Relatlimab plus nivolumab (Opdualag) shows improved progression-free survival compared with nivolumab monotherapy in patients with unresectable or metastatic melanoma.
The FDA has granted approval to a fixed-dose combination of relatlimab plus nivolumab (Opdualag) for the treatment of adult and pediatric patients 12 years of age and older with unresectable or metastatic melanoma.1
The approval was based on data from the phase 2/3 RELATIVITY-047 trial, which found combination (n = 355) produced a median progression-free survival (PFS) of 10.1 months (95% CI, 6.4-15.7) compared with 4.6 months (95% CI, 3.4-5.6) with single-agent nivolumab (n = 359; HR, 0.75; 95% CI, 0.62-0.92; P = .0055).
“Since the approval of the first immune checkpoint inhibitor more than 10 years ago, we’ve seen immunotherapy, alone and in combination, revolutionize the treatment of patients with advanced melanoma,” F. Stephen Hodi, MD, director of the Melanoma Center and the Center for Immuno-Oncology at Dana-Farber Cancer Institute, said in a press release. “Today’s approval is particularly significant, as it introduces an entirely new combination of 2 immunotherapies that may act together to help improve anti-tumor response by targeting two different immune checkpoints—LAG-3 and PD-1.”
To be eligible for enrollment to RELATIVITY-047, patients had to have previously untreated, unresectable, or metastatic melanoma with an ECOG performance status of 0 or 1. The investigators randomized 714 patients 1:1 for the fixed-dose combination of relatlimab at 160 mg and nivolumab at 480 mg administered every 4 weeks versus single-agent nivolumab at the same dose and schedule.
The trial’s primary end point was PFS per blinded independent central review (BICR), with secondary end points that included overall survival (OS) and ORR per BICR. Patients enrolled had a median age of 63 years, 41.7% were female, and 66.9% had an ECOG performance status of 0. The serum lactate dehydrogenase level was above the upper limit of normal in 36.1% of patients.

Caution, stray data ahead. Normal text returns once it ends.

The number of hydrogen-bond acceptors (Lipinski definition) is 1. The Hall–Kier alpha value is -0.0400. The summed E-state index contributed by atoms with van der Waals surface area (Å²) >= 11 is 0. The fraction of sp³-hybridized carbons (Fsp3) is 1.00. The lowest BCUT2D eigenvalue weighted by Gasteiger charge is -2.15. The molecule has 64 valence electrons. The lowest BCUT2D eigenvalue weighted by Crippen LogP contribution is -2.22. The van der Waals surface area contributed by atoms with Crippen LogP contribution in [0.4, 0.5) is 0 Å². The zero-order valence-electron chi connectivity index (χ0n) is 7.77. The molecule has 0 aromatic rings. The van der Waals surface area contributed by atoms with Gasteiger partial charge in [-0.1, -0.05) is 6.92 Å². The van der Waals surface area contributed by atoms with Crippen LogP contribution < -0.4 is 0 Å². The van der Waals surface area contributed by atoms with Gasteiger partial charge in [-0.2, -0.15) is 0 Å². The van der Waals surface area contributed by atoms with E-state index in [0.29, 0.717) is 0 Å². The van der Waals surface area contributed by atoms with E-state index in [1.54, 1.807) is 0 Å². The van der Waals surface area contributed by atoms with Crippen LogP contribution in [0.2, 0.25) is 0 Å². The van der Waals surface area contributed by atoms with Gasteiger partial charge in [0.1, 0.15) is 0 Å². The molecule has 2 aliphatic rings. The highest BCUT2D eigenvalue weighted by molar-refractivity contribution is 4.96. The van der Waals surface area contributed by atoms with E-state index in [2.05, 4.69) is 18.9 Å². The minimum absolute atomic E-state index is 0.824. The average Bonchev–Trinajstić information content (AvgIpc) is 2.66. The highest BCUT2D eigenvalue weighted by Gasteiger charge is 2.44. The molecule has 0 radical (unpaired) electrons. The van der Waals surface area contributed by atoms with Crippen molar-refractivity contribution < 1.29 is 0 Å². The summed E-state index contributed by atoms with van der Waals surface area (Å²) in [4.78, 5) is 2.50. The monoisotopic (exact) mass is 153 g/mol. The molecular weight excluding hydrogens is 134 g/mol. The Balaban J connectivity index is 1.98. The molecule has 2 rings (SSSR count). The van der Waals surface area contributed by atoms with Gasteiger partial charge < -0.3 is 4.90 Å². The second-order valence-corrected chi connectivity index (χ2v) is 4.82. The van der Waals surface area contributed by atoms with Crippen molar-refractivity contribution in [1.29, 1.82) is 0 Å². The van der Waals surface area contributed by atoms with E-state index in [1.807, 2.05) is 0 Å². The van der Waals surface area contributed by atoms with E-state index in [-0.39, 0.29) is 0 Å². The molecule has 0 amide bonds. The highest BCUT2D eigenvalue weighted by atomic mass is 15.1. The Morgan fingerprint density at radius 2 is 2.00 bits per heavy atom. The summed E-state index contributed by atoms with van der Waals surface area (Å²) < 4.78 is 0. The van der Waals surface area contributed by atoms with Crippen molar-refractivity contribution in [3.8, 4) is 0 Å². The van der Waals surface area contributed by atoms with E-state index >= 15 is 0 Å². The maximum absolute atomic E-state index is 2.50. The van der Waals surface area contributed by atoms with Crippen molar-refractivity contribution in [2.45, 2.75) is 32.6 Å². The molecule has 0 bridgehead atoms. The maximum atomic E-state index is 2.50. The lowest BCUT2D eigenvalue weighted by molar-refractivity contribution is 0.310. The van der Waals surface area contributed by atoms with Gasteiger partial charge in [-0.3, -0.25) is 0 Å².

LAG-3 expression was 1% or higher in 75.2% of patients and was lower than 1% in 24.8% of patients. PD-L1 expression was at least 1% in 41.0% of patients, and lower than 1% in 59.0% of patients. Further, 38.5% of patients had BRAF-mutated disease and 61.5% had BRAF wild-type disease, 65.7% of patients had AJCC M stage of M0/M1any, and 34.3% had M1any.
Data presented during the March 2022 ASCO Plenary Series showed that at a median follow-up of 19.3 months, median OS with the combination therapy had not yet been reached (NR; 95% CI, 43.20-NR) vs 34.10 months (95% CI, 25.32-NR) with nivolumab monotherapy (HR, 0.80; 95% CI, 0.64-1.01; P = .0593).2 The benefit was not deemed to be statistically significant, however, it was considered clinically meaningful.
At 12 months, PFS was 48.0% (95% CI, 42.5%-53.4%) in the combination cohort compared with 36.9% (95% CI, 31.7%-42.1%) in the control group. At 24 months, PFS rates were 38.5% (95% CI, 32.7%-44.2%) and 29.0% (95% CI, 23.8%-34.4%), respectively.
In the combination cohort, the complete response rate was 16.3%, the partial response rate was 26.8%, and 17.2% of patients experienced stable disease. Further, 29.6% of patients in the combination cohort experienced disease progression. The median duration of response was not reached in both the combination cohort (95% CI, 29.57-NR) and the control cohort (95% CI, 29.93-NR).
The combination therapy is associated with severe and fatal immune-mediated adverse events (AEs), such as pneumonitis, colitis, hepatitis, endocrinopathies, nephritis with renal dysfunction, dermatologic adverse reactions, myocarditis, and other immune-mediated AEs. The combination is also associated with complications of allogeneic hematopoietic stem cell transplantation and embryo-fetal toxicity.
“While we have made great progress in the treatment of advanced melanoma over the past decade, we are committed to expanding dual immunotherapy treatment options for these patients,” Samit Hirawat, chief medical officer of global drug development at Bristol Myers Squibb, said in the press release. “Inhibiting LAG-3 with relatlimab, in a fixed-dose combination with nivolumab, represents a new treatment approach that builds on our legacy of bringing innovative immunotherapy options to patients. The approval of a new medicine that includes our third distinct checkpoint inhibitor marks an important step forward in giving patients more options beyond monotherapy treatment.”